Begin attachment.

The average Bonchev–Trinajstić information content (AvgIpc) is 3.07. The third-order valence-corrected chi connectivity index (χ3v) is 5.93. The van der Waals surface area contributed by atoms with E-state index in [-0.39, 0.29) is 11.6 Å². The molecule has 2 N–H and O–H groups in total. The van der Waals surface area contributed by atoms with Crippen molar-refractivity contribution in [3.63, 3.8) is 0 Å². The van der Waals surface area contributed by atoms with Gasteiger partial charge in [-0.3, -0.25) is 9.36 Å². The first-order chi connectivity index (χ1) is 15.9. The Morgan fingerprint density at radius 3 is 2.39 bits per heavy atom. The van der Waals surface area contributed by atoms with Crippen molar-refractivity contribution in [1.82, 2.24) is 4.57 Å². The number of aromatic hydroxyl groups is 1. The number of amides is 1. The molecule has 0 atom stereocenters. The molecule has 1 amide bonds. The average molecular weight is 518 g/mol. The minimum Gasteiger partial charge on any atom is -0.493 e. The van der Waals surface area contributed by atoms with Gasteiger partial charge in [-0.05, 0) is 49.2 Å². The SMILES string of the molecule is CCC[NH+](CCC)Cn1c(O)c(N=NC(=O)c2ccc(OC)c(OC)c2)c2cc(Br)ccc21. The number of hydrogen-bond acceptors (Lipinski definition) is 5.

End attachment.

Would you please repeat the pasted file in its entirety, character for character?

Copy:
The average Bonchev–Trinajstić information content (AvgIpc) is 3.07. The third-order valence-corrected chi connectivity index (χ3v) is 5.93. The van der Waals surface area contributed by atoms with E-state index in [-0.39, 0.29) is 11.6 Å². The molecule has 2 N–H and O–H groups in total. The van der Waals surface area contributed by atoms with Crippen molar-refractivity contribution in [3.63, 3.8) is 0 Å². The van der Waals surface area contributed by atoms with Gasteiger partial charge in [-0.3, -0.25) is 9.36 Å². The first-order chi connectivity index (χ1) is 15.9. The Morgan fingerprint density at radius 3 is 2.39 bits per heavy atom. The van der Waals surface area contributed by atoms with Crippen molar-refractivity contribution in [1.82, 2.24) is 4.57 Å². The number of aromatic hydroxyl groups is 1. The number of amides is 1. The molecule has 0 atom stereocenters. The molecule has 1 amide bonds. The average molecular weight is 518 g/mol. The minimum Gasteiger partial charge on any atom is -0.493 e. The van der Waals surface area contributed by atoms with Gasteiger partial charge in [-0.05, 0) is 49.2 Å². The SMILES string of the molecule is CCC[NH+](CCC)Cn1c(O)c(N=NC(=O)c2ccc(OC)c(OC)c2)c2cc(Br)ccc21. The number of hydrogen-bond acceptors (Lipinski definition) is 5.